“Isn’t it true doctor that you can find fatal brain injuries that do not reflect gross distortions,” said Chapman.

The doctor acknowledged that the scenario was possible but was quick to point out that there are distinctions between the images of the boating accident injury and Love’s. Chapman fired back suggesting that the doctor left out such information deliberately when testifying to the jury.

“Why don’t you talk about that to the jurors without having to have it pulled out of you,” said Chapman.

The doctor again drew distinction. “This is not a massive brain injury,” said Uscinski.

Chapman then referenced Love’s hemorrhaging near the brain stem and highlighted that the stem controls vital functions of the body – and again the doctor refuted that significant trauma had occurred.

“If there was trauma here, you would see red blood cells all over the place,” said Uscinski.

Chapman moved close to the witness and turned his head to the side, “Do you know how much blood she lost,” he said.

“No, I don’t,” said Uscinski.

“You don’t?” said Chapman. “You didn’t look at the crime scene photos?”

Uscinski explained that blood at the scene doesn’t reflect bleeding in the brain. And that vital organs can remain alive once someone has been determined to be brain dead.

Chapman responded, “So she’s still laying there with her heart pumping to this day then is that true?”.

Chapman stayed on the offensive questioning the doctor about why he never wrote a report on his findings and suggested it was because Uscinski knew he could then be cross-examined about it. He also pointed out that the doctor had testified in several states as an expert witness over the past several months.

Uscinski also admitted that he had been paid a $2500 retainer for his testimony plus and hourly rate of $750 that has not been collected yet.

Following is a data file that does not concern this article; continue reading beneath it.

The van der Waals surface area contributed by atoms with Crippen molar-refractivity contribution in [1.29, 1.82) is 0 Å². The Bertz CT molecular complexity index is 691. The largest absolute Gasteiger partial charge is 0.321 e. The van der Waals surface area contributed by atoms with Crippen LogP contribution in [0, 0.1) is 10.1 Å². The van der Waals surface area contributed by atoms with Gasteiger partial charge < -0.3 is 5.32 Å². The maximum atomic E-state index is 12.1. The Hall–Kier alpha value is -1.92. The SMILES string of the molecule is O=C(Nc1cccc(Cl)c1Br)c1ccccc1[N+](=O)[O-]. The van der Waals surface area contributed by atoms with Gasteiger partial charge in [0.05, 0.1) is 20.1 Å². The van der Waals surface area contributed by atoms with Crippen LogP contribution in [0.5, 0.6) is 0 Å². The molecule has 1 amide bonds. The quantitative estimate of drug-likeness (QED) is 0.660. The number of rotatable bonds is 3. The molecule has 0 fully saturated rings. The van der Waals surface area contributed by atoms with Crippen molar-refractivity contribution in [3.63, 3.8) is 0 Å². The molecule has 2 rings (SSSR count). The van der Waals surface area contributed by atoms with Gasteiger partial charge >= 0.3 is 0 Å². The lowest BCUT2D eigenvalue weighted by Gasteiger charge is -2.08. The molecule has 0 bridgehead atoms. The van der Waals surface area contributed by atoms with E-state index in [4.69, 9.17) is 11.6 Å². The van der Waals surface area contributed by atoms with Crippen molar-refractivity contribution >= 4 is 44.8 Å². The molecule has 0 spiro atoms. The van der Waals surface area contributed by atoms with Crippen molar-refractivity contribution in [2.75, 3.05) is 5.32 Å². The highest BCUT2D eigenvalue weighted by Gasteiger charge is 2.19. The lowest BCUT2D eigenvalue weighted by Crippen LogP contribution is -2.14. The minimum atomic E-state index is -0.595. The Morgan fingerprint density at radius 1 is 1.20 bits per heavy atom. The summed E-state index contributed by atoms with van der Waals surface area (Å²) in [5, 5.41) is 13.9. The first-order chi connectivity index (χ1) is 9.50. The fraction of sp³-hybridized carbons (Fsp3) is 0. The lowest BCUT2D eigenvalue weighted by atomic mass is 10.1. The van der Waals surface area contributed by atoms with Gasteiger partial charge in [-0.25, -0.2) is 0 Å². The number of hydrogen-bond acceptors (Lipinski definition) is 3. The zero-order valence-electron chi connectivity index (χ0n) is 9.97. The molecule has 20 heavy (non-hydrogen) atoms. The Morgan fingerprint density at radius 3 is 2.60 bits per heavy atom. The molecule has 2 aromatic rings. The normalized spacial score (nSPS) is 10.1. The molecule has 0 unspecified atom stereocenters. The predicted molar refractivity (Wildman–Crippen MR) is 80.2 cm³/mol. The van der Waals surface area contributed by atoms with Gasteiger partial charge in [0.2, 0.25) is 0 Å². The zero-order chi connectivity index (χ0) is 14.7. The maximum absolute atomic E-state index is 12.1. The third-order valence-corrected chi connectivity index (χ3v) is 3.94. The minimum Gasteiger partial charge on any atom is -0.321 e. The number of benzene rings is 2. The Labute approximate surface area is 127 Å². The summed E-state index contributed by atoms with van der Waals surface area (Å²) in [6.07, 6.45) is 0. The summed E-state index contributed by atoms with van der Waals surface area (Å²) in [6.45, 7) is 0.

“It’s not something I do for money,” said Uscinski.

At the start of proceedings Saturday morning, an admitted mistake by defense counsel took up more than an hour of discussion. [CBS 6 reporter Catie Beck [Follow on Twitter] is providing updated trial coverage from Charlottesville.]

Outside the presence of the jury, the Commonwealth made a motion to the judge to exclude the defense’s upcoming medical witnesses from testifying in the trial.

Prosecutor David Chapman produced emails before the judge that had been exchanged by defense counsel Rhonda Quagliana of her medical witnesses during trial. The emails described previous testimony that was given by a prosecution medical witness last week.

Chapman argued this violated the rule of law that prohibits witnesses from having any knowledge of previous testimony in the trial.

“It is beyond belief that we are having to address this at this point in the trial,” said Chapman to the judge.

Fran Lawrence contended that the content of the emails would not influence the witness’s testimony and that allowing his medical opinions were critical to ensuring a fair trial for Huguely.

“We created this problem but now we have this young man on trial for his future,” said Lawrence.

He called the emails, “amazingly thoughtless but not calculated.” He also argued that then content of the emails about CPR and blood flow to the brain, would not be part of his testimony.

But the judge appeared mostly unimpressed by the defense’s explanation.

“This is very troublesome and I wouldn’t have expected this from you,” said judge Edward Hogshire, “I’m very disappointed in counsel.”

The judge then said that he would grant part of the Commonwealth’s motion by limiting the scope of the witness’s testimony. This would basically limit the doctor from discussing the specific content of the emails which would include any mention of CPR. A big point of dissension so far between both sides has been whether resuscitation efforts could have caused damage to Love’s brain.

The defense is only expected to call one witness Saturday. Then the Commonwealth will call several rebuttal witness.

Earlier on Saturday it had been said that if witness testimony had not concluded by 3 p.m., than the judge would plan to rest for the day and take up closing statements and instructions on Wednesday.

Huguely, 24, faces six charges, including first-degree murder, in connection with the death of Yeardley Love, his ex-girlfriend. Both Huguely and Love played lacrosse at the University of Virginia. [Read more about the case]

CBS 6 reporter Catie Beck [Follow on Twitter] is providing updated trial coverage from Charlottesville.

You can also follow the trial on Twitter [Click here].